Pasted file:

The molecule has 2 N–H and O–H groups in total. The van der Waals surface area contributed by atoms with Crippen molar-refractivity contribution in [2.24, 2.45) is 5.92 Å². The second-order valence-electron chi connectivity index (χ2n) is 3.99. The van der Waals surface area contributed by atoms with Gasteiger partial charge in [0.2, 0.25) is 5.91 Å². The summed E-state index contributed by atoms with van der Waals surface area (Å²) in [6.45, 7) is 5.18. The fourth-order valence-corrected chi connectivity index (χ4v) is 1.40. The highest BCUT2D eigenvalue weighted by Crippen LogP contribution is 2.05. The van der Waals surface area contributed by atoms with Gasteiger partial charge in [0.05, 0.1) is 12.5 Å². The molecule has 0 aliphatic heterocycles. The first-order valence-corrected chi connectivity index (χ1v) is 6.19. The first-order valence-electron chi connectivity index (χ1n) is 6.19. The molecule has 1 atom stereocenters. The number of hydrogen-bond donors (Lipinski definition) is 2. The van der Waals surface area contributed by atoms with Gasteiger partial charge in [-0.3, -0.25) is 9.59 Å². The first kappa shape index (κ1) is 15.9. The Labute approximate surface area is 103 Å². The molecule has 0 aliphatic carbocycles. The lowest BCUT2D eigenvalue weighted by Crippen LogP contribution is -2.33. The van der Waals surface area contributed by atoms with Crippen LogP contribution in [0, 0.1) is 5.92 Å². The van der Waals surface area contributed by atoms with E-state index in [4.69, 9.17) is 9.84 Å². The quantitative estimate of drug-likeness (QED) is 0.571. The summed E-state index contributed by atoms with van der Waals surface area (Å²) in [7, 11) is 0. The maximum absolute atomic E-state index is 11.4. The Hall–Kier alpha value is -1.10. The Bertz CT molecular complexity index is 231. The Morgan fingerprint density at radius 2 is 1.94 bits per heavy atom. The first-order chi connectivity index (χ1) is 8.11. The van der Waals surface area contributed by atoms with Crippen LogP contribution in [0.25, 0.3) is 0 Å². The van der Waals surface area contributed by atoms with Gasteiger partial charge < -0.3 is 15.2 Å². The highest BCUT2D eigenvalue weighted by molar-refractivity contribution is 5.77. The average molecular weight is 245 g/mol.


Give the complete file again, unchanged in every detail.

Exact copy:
The molecule has 2 N–H and O–H groups in total. The van der Waals surface area contributed by atoms with Crippen molar-refractivity contribution in [2.24, 2.45) is 5.92 Å². The second-order valence-electron chi connectivity index (χ2n) is 3.99. The van der Waals surface area contributed by atoms with Gasteiger partial charge in [0.2, 0.25) is 5.91 Å². The summed E-state index contributed by atoms with van der Waals surface area (Å²) in [6.45, 7) is 5.18. The fourth-order valence-corrected chi connectivity index (χ4v) is 1.40. The highest BCUT2D eigenvalue weighted by Crippen LogP contribution is 2.05. The van der Waals surface area contributed by atoms with Gasteiger partial charge in [0.05, 0.1) is 12.5 Å². The molecule has 0 aliphatic heterocycles. The first-order valence-corrected chi connectivity index (χ1v) is 6.19. The first-order valence-electron chi connectivity index (χ1n) is 6.19. The molecule has 1 atom stereocenters. The number of hydrogen-bond donors (Lipinski definition) is 2. The van der Waals surface area contributed by atoms with Gasteiger partial charge in [-0.3, -0.25) is 9.59 Å². The first kappa shape index (κ1) is 15.9. The Labute approximate surface area is 103 Å². The molecule has 0 aliphatic carbocycles. The lowest BCUT2D eigenvalue weighted by Crippen LogP contribution is -2.33. The van der Waals surface area contributed by atoms with Crippen LogP contribution in [0, 0.1) is 5.92 Å². The van der Waals surface area contributed by atoms with E-state index in [4.69, 9.17) is 9.84 Å². The quantitative estimate of drug-likeness (QED) is 0.571. The summed E-state index contributed by atoms with van der Waals surface area (Å²) in [7, 11) is 0. The maximum absolute atomic E-state index is 11.4. The Hall–Kier alpha value is -1.10. The Bertz CT molecular complexity index is 231. The Morgan fingerprint density at radius 2 is 1.94 bits per heavy atom. The first-order chi connectivity index (χ1) is 8.11. The van der Waals surface area contributed by atoms with Crippen LogP contribution in [0.25, 0.3) is 0 Å². The van der Waals surface area contributed by atoms with Gasteiger partial charge < -0.3 is 15.2 Å². The highest BCUT2D eigenvalue weighted by molar-refractivity contribution is 5.77. The average molecular weight is 245 g/mol.